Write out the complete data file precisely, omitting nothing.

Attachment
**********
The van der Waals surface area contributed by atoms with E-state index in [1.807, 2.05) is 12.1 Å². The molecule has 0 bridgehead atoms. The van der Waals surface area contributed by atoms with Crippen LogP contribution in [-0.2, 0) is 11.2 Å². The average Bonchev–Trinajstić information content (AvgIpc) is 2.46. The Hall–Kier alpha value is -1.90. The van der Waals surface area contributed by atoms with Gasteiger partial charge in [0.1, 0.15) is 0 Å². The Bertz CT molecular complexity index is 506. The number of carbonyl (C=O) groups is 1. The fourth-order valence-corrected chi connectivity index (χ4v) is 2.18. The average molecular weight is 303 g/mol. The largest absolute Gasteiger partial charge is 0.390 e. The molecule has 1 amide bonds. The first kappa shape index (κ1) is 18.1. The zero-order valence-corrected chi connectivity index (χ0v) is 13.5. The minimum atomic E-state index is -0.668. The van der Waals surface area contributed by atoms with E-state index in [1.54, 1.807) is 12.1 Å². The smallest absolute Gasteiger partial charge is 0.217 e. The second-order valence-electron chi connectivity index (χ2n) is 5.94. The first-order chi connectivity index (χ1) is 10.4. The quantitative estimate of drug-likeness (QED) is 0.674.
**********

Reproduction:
The van der Waals surface area contributed by atoms with E-state index in [1.807, 2.05) is 12.1 Å². The molecule has 0 bridgehead atoms. The van der Waals surface area contributed by atoms with Crippen LogP contribution in [-0.2, 0) is 11.2 Å². The average Bonchev–Trinajstić information content (AvgIpc) is 2.46. The Hall–Kier alpha value is -1.90. The van der Waals surface area contributed by atoms with Gasteiger partial charge in [0.1, 0.15) is 0 Å². The Bertz CT molecular complexity index is 506. The number of carbonyl (C=O) groups is 1. The fourth-order valence-corrected chi connectivity index (χ4v) is 2.18. The average molecular weight is 303 g/mol. The largest absolute Gasteiger partial charge is 0.390 e. The molecule has 1 amide bonds. The first kappa shape index (κ1) is 18.1. The zero-order valence-corrected chi connectivity index (χ0v) is 13.5. The minimum atomic E-state index is -0.668. The van der Waals surface area contributed by atoms with E-state index in [1.54, 1.807) is 12.1 Å². The smallest absolute Gasteiger partial charge is 0.217 e. The second-order valence-electron chi connectivity index (χ2n) is 5.94. The first-order chi connectivity index (χ1) is 10.4. The quantitative estimate of drug-likeness (QED) is 0.674.